• The corporate tax rate is slashed from 35 percent to 21 percent
  • The orphan drug tax credit, which encourages firms to research new medicines for diseases that don't affect as many people, is partially preserved. Companies can deduct 25 percent of the costs of clinical trials for rare disease treatments. That is down from 50 percent under current law, but an improvement on the House bill, which eliminated the credit.

The repatriation rate will be cut dramatically. This is the tax rate that companies pay when they bring cash back to the United States from other countries. Right now, it's 35 percent; the final tax bill would cut it to 15.5 percent for cash and 8 percent for other items. For drug firms like Pfizer, with nearly $200 billion being stored overseas, that's a big deal.

A quick note on medical education

There are some other knick knacks in the bill that will affect health care. One point to clear up: Republicans have eliminated the provisions in their bill that would have ended tax breaks for student loans and levied a tax on tuition waivers for graduate students. The final bill won't do either of those things.

We don't need to revisit the question of whether there is really a doctor shortage in the United States. But given the expense of getting a medical degree, those changes would have undoubtedly been a hindrance for aspiring physicians.

As with the medical expense deduction, however, Republicans ultimately decided not to go after this kind of "heartstring" tax break in their bill.

Chart of the Day

Vox

What actually works to treat back pain. If you missed it, please go read this great piece from Vox's Julia Belluz. She reviewed more than 80 studies to try to reach some conclusions about what treatments actually work for lower back pain, that most common and perplexing of conditions.

You should also check out her feature story, out Monday, about Jewel, an obese teen who had bariatric surgery.

Kliff’s Notes

Today's top news

  • “Humana and Private-Equity Firms in Talks to Buy Kindred Healthcare”: “Humana Inc. is in advanced talks to join with two private-equity firms in a deal to acquire home-care provider Kindred Healthcare Inc., a move that would add to a cascade of transactions aiming to bring together insurance operations with other health-care businesses.” —Anna Wilde Mathews, Dana Mattioli, and Dana Cimilluca, Wall Street Journal
  • “CDC director tells staff ‘there are no banned words,’ while not refuting report”: “A Health and Human Services official who asked not to be named told STAT it was not accurate to say that CDC had been ordered not to use the seven words. Instead, he said, agency budget analysts were told that some words and phrasing might be more likely to win support for the CDC’s budget in the current Congress.” —Helen Branswell, STAT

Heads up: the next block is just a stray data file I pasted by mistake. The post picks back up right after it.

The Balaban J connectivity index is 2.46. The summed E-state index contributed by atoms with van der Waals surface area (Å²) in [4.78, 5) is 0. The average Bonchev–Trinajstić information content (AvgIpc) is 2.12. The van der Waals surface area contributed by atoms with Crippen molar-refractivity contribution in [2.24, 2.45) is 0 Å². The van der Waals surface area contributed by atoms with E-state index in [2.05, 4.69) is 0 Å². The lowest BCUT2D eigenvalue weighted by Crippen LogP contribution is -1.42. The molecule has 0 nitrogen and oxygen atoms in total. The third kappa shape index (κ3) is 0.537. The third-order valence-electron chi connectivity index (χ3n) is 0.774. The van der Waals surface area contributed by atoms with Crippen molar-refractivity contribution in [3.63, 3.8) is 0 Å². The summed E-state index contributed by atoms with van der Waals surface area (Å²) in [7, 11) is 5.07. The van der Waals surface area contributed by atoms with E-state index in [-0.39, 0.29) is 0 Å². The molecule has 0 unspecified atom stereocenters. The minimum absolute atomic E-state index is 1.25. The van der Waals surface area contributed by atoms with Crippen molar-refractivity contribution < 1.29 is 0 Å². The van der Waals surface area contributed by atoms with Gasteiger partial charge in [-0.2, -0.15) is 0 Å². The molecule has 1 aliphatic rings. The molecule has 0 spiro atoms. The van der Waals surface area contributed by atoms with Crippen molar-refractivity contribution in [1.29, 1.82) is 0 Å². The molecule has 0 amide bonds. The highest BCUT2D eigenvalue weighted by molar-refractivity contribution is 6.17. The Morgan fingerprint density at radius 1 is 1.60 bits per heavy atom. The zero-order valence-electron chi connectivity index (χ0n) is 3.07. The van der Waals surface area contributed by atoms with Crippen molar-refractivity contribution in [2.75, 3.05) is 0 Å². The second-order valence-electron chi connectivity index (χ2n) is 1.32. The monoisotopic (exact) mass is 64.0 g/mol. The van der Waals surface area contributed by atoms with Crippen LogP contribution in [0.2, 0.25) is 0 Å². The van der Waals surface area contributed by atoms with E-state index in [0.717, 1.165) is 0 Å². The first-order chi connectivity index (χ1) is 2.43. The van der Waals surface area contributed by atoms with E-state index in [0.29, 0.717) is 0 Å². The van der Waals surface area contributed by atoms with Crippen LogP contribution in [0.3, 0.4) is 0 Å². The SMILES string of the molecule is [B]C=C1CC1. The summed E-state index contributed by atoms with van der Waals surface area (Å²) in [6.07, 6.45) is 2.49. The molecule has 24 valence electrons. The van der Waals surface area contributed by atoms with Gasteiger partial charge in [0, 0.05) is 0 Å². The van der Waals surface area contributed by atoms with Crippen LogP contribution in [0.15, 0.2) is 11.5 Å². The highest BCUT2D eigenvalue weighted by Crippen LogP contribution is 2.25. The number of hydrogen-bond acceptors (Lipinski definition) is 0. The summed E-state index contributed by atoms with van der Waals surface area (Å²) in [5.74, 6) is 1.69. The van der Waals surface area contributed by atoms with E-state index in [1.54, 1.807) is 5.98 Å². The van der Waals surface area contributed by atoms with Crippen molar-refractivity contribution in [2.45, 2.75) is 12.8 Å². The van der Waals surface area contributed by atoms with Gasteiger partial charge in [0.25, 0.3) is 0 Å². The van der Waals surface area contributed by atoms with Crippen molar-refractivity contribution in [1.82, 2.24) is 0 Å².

• “DCS director resigns over Indiana kids being placed at risk”: “In her letter of resignation, the longtime director of the Indiana Department of Child Services lashed out at the governor's office, warning that a continuation of its policies will 'all but ensure children will die.'” —Marisa Kwiatkowski, the Indianapolis Star

Analysis and longer reads

  • “How blue states might save Obamacare's markets”: “The looming demise of Obamacare’s individual mandate is spurring talks in a handful of blue states about enacting their own coverage requirements, as state officials and health care advocates fear repeal will roil their insurance markets.” —Rachana Pradhan, Politico
  • “In Election Year, Drug Industry Spent Big To Temper Talk About High Drug Prices”: “Facing bipartisan hostility over high drug prices in an election year, the pharmaceutical industry's biggest trade group boosted revenue by nearly a fourth in 2016 and spread the millions collected among hundreds of lobbyists, politicians and patient groups, new filings show.” —Jay Hancock, NPR
  • “The Big Five Health Insurers’ Membership And Revenue Trends: Implications For Public Policy”: “The analysis documents the shifting mix of enrollment and corporate revenues as private insurers have expanded into Medicare and Medicaid. Despite reported losses in insurers’ individual-market business, corporate reports reveal healthy profitability and strong revenue growth overall, with other market segments—including Medicare and Medicaid—offsetting losses. The data underscore a growing mutual dependence between public programs and private insurers.” —Cathy Schoen and Sara R. Collins, Health Affairs